Fries with that?

The potential here is tremendous. Remember that Facebook’s mission is all about sharing, and this kind of virtual, ubiquitous ” teleportation ” and interaction is an immensely powerful means to that end.

This week, Oculus unveiled “Facebook Spaces,” a “social VR” app that lets denizens of virtual reality hang out with each other, even if some people are in the real world and some people have a headset strapped on. It’s slightly creepy, but it’s a sign of the way that Facebook sees you and your friends spending time together in the future. 

And if you’re wearing those glasses, there’s no guarantee that the person who’s taking your McDonald’s order is a human, after all. Imagine a virtual avatar sitting at the cash register, projected straight into your eyeballs, and taking your order. With Facebook announcing its plans to revamp its Messenger platform with AI features that also make it more business-friendly, the virtual fast-food cashier is not such a far-fetched scenario.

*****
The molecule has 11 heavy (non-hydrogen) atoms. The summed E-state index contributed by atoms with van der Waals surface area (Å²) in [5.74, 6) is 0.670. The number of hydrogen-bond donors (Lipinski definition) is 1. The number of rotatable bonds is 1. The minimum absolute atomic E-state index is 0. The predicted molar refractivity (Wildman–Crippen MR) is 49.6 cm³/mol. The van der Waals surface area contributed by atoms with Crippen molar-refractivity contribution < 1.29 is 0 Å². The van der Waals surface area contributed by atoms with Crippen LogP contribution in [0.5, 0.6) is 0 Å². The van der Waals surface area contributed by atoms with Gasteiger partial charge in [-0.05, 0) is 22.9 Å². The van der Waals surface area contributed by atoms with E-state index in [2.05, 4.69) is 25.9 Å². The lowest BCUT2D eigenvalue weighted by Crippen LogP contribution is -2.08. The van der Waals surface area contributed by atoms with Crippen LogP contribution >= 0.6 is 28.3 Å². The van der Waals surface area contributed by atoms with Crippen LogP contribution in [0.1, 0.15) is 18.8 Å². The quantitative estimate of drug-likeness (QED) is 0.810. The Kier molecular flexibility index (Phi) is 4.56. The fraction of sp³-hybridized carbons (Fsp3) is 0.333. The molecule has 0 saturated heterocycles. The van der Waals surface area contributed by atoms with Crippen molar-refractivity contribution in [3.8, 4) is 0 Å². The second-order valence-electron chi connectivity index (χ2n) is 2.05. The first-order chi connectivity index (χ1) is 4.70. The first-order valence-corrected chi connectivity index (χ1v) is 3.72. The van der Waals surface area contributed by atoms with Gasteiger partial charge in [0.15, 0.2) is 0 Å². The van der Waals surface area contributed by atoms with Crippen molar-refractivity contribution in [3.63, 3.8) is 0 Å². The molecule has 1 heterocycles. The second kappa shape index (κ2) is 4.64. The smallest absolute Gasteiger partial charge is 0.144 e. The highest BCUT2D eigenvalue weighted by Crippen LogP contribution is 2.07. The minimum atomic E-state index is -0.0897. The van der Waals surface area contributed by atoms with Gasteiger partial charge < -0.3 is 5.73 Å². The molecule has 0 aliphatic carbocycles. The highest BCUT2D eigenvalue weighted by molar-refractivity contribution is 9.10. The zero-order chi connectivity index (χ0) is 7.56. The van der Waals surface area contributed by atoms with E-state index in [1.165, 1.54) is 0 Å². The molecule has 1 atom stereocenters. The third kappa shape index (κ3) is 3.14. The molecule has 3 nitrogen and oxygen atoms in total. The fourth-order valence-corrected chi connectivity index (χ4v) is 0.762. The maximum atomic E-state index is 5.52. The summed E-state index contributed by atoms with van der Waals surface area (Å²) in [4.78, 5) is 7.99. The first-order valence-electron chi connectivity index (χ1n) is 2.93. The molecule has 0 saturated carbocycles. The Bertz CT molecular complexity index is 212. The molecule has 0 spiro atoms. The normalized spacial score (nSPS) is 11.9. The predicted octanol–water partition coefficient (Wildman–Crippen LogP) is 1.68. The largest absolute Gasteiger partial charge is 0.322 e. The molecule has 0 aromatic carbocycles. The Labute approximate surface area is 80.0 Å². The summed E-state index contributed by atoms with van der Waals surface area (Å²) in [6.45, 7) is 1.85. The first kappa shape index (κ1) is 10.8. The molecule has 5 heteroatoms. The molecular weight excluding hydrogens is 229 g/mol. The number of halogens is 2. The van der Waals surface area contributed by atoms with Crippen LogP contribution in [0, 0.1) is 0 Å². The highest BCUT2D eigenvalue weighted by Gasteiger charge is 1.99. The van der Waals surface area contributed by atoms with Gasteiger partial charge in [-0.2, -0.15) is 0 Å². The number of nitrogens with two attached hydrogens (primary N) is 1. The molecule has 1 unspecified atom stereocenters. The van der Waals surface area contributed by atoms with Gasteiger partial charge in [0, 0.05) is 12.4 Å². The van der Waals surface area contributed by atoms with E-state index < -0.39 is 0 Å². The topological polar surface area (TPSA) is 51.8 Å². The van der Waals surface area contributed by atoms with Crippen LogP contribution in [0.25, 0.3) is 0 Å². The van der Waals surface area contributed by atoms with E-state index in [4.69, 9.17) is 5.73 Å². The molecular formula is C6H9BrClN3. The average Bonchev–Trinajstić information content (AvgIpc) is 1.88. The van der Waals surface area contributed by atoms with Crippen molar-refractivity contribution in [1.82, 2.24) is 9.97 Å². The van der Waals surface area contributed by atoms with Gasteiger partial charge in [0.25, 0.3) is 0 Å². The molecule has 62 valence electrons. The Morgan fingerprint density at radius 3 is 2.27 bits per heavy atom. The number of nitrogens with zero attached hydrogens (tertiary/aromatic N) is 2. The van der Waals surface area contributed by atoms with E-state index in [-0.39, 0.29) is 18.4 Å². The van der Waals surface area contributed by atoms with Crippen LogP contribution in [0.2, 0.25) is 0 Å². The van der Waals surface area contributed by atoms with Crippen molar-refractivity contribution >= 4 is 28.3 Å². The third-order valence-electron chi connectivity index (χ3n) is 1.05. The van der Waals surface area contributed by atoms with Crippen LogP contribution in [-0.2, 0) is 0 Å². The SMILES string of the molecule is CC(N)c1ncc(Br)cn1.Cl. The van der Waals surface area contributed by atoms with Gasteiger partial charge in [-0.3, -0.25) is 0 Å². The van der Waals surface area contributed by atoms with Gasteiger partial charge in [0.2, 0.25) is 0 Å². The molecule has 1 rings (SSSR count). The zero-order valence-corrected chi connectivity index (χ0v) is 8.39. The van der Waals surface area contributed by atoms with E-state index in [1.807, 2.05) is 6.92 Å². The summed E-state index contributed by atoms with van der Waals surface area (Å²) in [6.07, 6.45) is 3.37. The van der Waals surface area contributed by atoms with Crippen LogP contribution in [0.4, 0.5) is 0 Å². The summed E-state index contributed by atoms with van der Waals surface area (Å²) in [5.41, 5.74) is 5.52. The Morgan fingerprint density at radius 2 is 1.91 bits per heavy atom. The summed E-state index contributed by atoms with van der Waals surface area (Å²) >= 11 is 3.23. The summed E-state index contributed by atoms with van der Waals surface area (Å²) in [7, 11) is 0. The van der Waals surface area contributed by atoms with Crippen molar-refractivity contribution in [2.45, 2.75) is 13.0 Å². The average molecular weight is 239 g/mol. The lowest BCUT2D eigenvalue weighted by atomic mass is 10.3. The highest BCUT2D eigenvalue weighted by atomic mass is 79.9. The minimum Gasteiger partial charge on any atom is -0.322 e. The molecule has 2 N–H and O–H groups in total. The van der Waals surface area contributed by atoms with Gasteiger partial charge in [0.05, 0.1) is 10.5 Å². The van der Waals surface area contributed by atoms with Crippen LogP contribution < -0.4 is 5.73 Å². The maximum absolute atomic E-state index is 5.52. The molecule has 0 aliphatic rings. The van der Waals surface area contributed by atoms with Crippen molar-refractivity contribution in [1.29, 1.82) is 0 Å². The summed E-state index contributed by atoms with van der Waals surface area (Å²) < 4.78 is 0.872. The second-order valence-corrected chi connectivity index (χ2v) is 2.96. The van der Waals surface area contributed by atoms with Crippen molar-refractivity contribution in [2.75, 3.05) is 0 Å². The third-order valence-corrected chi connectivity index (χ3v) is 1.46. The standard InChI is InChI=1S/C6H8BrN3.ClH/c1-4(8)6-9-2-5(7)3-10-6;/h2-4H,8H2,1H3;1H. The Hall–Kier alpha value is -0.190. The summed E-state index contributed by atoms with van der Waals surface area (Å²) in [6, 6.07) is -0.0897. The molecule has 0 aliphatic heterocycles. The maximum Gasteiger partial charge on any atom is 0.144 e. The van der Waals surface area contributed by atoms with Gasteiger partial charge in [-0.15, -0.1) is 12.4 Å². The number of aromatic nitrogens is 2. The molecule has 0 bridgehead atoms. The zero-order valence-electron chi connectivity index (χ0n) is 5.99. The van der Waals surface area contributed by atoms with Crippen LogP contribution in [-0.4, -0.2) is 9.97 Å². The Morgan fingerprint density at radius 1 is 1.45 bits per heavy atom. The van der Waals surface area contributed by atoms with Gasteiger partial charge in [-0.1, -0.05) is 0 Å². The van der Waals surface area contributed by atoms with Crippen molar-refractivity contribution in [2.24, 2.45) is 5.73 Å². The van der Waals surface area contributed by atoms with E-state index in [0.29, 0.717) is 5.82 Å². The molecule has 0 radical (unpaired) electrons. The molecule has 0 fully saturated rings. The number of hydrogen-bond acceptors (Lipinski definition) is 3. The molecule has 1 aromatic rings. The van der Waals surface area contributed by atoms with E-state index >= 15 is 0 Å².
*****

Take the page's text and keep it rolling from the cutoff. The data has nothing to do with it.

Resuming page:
Sure, Facebook Messenger chatbots have struggled to gain widespread acceptance since they were introduced a year ago. But as demonstrated with Microsoft’s Xiaoice and even the Tay disaster, we’re inching towards more human-like systems that you can just talk to. And if Facebook’s crazy plan to let you “hear” with your skin plays out, they can talk to you while you’re wearing those glasses. And again, you’ll be able to reply with just a thought.

screenshot 2017-04-20 172747

Source:

http://www.businessinsider.com/facebook-f8-mark-zuckerberg-augmented-reality-2026-2017-4

Supercharge healthcare with artificial intelligence

Pattern-recognition algorithms can transform horses into zebras; winter scenes can become summer; artificial intelligence algorithms can generate art; robot radiologists can analyze your X-rays with remarkable precision.